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Donald Trump and Jair Bolsonaro love saluting foreign leaders



Donald Trump North Korea Jair Bolsonaro Brazil salute
Donald Trump, left, and Jair Bolsonaro, far right, have offered
salutes when they probably didn’t have to.

Jason K. Morrell/Twitter; Anthony

  • President Donald Trump and Brazilian President-elect
    have both offered seemingly unnecessary salutes to foreign
  • Trump and Bolsonaro have drawn comparisons for their
    incendiary rhetoric and political style.
  • Bolsonaro, a former army officer, has expressed
    affinity for Trump and support for more hardline security

President Donald Trump and Brazilian President-elect Jair
Bolsonaro have drawn comparisons for their inflammatory rhetoric
and reputations as outsiders — Bolsonaro, a far-right
nationalist, has been called “Trump of the Tropics.”

On Thursday, Bolsonaro added another point of comparison with his
US counterpart.

At his home in Rio de Janeiro, Bolsonaro offered visiting US
National Security Advisor John Bolton a crisp salute before
leading him to an open-air meeting room and offering Bolton
coffee and refreshments, as Bolton exchanged greetings with
Bolsonaro’s advisers.

Bolsonaro, who takes office on January 1 and has said he wants to
align his policies with those of the Trump administration, said
afterward that he accepted an offer to visit
the US made by Bolton on Trump’s behalf.

Bolton, who has called Bolsonaro “like-minded,” said afterward he
Enjoyed a wide-ranging, very productive discussion” with
Bolsonaro and his national-security team and that he “look[ed]
forward to a dynamic partnership.”

Read more: Brazil’s new president has been
called the ‘Trump of the Tropics,’ but the White House says
there’s only one Trump

Bolsonaro was also mocked for his somewhat awkward greeting,
which was reminiscent of an interaction between Trump and a North
Korean general at a summit in Singapore in June.

In that encounter, featured in a documentary produced by North
Korean state media, Trump makes his way down a row of North
Korean officials shaking hands before reaching the country’s
defense chief, Gen. No Kwang Chol, who offered Trump a salute as
the US president stuck out his hand.

The two then reversed their gestures, with Trump returning a
salute, as North Korean leader Kim Jong Un looked on.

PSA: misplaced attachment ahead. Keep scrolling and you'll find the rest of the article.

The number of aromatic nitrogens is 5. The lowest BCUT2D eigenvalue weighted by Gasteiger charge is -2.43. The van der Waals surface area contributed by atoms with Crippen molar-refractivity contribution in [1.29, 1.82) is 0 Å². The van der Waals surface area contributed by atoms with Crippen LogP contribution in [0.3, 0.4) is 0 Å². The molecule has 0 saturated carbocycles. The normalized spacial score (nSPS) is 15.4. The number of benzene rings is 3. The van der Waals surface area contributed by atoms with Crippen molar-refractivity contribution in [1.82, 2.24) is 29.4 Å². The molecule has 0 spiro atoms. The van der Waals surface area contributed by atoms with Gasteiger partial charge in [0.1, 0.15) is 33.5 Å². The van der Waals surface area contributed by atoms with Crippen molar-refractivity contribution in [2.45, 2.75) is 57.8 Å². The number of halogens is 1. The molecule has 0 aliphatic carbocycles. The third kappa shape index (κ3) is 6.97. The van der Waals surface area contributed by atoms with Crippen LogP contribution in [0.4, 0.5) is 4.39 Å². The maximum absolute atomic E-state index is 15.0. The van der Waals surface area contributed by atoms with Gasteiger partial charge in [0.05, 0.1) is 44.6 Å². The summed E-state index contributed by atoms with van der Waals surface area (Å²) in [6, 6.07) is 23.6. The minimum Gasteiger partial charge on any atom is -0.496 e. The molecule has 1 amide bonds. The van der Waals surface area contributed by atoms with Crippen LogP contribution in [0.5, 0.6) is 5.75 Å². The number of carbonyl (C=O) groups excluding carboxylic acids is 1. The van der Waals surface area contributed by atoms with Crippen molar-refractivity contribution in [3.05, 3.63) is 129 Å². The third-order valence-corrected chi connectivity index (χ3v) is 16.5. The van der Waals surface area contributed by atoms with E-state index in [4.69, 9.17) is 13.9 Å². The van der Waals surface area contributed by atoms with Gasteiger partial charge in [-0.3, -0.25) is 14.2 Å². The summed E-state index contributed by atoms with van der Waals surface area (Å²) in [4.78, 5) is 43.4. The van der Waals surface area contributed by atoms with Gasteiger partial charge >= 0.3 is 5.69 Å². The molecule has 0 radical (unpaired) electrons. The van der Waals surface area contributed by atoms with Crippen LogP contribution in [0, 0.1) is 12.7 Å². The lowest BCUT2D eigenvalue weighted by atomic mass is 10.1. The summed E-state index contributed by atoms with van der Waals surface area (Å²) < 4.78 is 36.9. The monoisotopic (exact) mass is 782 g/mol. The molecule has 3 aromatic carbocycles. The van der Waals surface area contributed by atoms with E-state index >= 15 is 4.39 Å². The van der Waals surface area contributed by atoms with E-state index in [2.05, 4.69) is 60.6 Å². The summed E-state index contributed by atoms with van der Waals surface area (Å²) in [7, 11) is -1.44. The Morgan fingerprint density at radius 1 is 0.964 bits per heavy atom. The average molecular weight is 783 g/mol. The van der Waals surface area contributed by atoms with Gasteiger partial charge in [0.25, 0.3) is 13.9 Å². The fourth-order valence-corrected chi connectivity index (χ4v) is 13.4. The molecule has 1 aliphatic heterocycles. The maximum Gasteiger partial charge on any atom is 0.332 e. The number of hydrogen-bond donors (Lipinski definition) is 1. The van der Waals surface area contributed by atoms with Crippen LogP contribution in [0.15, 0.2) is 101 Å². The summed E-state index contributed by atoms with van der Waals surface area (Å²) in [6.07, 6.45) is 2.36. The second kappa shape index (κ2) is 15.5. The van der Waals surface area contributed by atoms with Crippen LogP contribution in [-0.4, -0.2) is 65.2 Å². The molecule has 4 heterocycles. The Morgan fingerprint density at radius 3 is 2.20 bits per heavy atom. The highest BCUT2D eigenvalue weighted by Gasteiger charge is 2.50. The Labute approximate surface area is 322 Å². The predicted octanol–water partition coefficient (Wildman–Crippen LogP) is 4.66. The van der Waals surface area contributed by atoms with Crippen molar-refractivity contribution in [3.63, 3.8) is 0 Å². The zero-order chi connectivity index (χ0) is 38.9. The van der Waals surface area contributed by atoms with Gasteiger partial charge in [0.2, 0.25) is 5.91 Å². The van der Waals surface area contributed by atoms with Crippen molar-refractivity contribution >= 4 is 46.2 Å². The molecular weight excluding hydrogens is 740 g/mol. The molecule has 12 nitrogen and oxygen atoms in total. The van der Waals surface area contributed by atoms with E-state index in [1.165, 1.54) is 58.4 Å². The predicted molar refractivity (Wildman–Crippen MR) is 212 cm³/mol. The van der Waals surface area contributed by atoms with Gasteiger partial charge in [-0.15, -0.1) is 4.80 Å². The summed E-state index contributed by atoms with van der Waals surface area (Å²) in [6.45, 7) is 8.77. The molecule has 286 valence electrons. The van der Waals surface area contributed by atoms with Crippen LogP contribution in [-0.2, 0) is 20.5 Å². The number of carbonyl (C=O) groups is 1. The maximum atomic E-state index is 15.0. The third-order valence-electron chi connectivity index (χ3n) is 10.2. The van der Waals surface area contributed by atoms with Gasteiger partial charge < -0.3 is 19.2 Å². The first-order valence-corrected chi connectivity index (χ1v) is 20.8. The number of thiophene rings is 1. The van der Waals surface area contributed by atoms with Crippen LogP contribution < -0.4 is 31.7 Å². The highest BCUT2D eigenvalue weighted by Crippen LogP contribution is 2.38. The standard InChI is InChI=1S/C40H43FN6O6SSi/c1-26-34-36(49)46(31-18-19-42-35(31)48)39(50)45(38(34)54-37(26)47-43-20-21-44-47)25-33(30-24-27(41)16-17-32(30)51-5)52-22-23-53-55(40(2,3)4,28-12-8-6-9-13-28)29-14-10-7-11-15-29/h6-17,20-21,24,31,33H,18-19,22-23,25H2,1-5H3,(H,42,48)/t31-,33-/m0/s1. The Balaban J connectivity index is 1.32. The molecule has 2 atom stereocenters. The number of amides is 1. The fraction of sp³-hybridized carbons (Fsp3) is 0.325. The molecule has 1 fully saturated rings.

trump north korea salute
still from a video released by North Korea showing President
Donald Trump returning a salute from a North Korean

K. Morrell/Twitter

Trump was disparaged for the
gesture, with critics citing the cruelty of the North Korean
regime as well as the fact that the US and North Korea are
technically still at war, as the Korean War between 1950 and 1953
ended with an armistice. (North and South Korea have been working
to reduce tensions in recent months.)

White House Press Secretary Sarah Huckabee Sanders defended her boss, saying it
was “a common courtesy when a military official from
another government salutes, that you return that.”

Military members are required to salute the US president in
recognition of his status at the top of their chain of command,
but there is no regulation that requires the president to return
the salute. This tradition dates to President Ronald Reagan, and
which President Trump has since expanded to include members of
foreign militaries — even US adversaries.

Bolsonaro, who retired as an officer after 17 years in Brazilian
army, has expressed support for giving the military a broader
role in civil society — a stance that has raised concern about
rights abuses and the erosion of the rule of law.

Jair Bolsonaro Brazil John Bolton
President-elect Jair Bolsonaro, left, with US national-security
adviser John Bolton, in Rio de Janeiro, November 28,


After a successful presidential campaign in which former military leaders had an
active role
— including a running mate who retired as a
four-star general in February — Bolsonaro appears to be stocking
his Cabinet with former military leaders.

On Tuesday, he said he would appoint Tarcisio Freitas, a longtime
military engineer, as head of the infrastructure ministry.
Freitas was the sixth minister selected
who has a military background.

Read more: During a visit to Brazil, Mattis
gave a blunt warning about generals getting involved in

Bolsonaro has said he wants former Brazilian Gen. Augusto Heleno
to be his top national security adviser. Heleno commanded UN
peacekeepers in Haiti, where in 2005 he led raid that ended
in a deadly seven-hour gun battle.

Other military officials tapped for the Cabinet have
connections to Haiti.

Brazil Rio de Janeiro police soldiers crime
soldiers frisk residents during an operation against drug dealers
in Cidade de Deus slum in Rio de Janeiro, February 7,


Former Gen. Fernando Azevado e Silva, picked to be
defense minister, served there as Heleno’s operations chief.
Freitas was the senior UN military engineer there, arriving after
Heleno left in 2005.

Retired Gen. Carlos Alberto Dos Santos Cruz, named as the
next government minister, also led UN peacekeepers in Haiti in

Read more: Here are the mysterious origins of
the modern military salute

Troops have already been deployed in
to address rampant crime and insecurity. Connections
to Haiti among Bolsonaro’s advisers add to concerns about his
expressed support for militarized law

“We are at war. Haiti was also at war,” Bolsonaro said in a
recent interview, according to Reuters. In
Haiti, he added, “the rule was, you found an element with a
firearm, you shoot, and then you see what happened. You solve the

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